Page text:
The most professional of people can get caught up in social networking and make bad decision. Though college students are adults they can still be very vulnerable, and not to mention desperate if their grades happen to slip.

    • I think you make some good points here, Mitchell. Although college students are of an age that allows them to vote, go to a bar, and do almost anything else, they still have not had life experience in many areas, and may be naive at times. It may, in certain situations, be somewhat questionable, at least in a parent’s mind, for a professor to want to add them as friends on FB, but there are positive aspects of doing so. With college classes exceeding 100 students or more at any given time, it’s difficult for a professor to really get to know his students; FB may be a way of improving that. If a student desires to go to grad school, or needs a reference for a new job, he/she should get to know his/her professor, and perhaps FB can make that a little easier to do.

      That being said, I do think that there are harmful aspects of the teacher/student FB friendship as it’s important not to cross a line at any point, which, as you say, can happen from time to time.

      Thanks again for sharing your thoughts, Mitchell! 🙂

  11. Yeah this is a tough one. I totally see how it would be convenient to use Facebook but if it is all business then surely the schools website has a bio page on the professor and an email to reach him. I think that is a better avenue for communication. I may be wrong though, but that rarely happens. 😀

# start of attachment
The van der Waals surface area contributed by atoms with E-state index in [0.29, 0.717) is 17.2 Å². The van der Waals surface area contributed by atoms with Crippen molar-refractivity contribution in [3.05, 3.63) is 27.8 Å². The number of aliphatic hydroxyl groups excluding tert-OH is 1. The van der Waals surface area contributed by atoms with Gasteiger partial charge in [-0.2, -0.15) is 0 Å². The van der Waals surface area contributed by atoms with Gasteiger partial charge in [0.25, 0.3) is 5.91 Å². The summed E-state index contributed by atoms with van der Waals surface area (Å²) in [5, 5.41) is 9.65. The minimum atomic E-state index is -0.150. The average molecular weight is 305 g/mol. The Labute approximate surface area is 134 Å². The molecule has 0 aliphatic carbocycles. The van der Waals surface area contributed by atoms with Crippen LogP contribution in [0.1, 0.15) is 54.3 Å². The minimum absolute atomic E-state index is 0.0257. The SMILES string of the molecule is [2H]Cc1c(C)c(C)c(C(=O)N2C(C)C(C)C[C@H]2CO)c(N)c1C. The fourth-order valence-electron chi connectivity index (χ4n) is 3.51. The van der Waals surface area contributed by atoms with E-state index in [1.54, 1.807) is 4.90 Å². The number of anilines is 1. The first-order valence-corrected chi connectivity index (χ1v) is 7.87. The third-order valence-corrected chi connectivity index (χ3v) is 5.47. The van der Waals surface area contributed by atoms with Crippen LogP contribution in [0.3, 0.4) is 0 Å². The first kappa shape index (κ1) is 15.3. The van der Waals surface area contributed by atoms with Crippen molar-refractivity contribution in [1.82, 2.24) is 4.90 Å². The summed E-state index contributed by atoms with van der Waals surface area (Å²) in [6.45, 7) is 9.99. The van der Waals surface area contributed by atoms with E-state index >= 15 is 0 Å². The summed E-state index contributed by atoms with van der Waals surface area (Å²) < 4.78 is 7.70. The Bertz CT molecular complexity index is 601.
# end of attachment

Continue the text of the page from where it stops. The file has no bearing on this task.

• Haha! Yes, I’m sure it’s a rare occurrence, indeed… 😉 You have a good point, Mitchell! You may just be swaying my opinion just a little bit…

      • HEE. When I was working with the Salvation Army youth program I got a friend request from one of the kids and added him but later removed him from my list. There are too many things that can happen, ie someone posting a bad picture on my wall as a joke or just information/opinions that is suited for adult consumption.

        As far as the student/professor relationship, I think it should be all business. Is too easy for even the appearance of misconduct, etc.

        The professor is kind of property of the school and what he/she does represents the school. If there is flirting and stuff like that going on it looks really bad for the school. When the student graduates they can then befriend the professor.

        Their other ways to get class information, updates, assignments and bio of professor, etc online for everyone to see. That way their is no secret messaging etc. Like the bible says, flee all appearance of evil (1 Thess 5:22).

        If you are not quite swayed yet, I do have lots of chocolate. 😀

      • You had me at “chocolate”…

  12. I’d be embarrassed about students seeing my status updates. And knowing about all of my friends and seeing all of my last call pictures. I’m not sure they’d respect me and might even use it agaisnt me when grades are in question.

    • Haha…yes, I can completely understand how awkward that might be! I mean, no teacher wants their students to see them with a beer in their hand, eyes half closed, and mouth gaping in the middle of a laugh…so awkward. I think it would certainly be difficult for your students to see you the same way after a photo like that! Haha.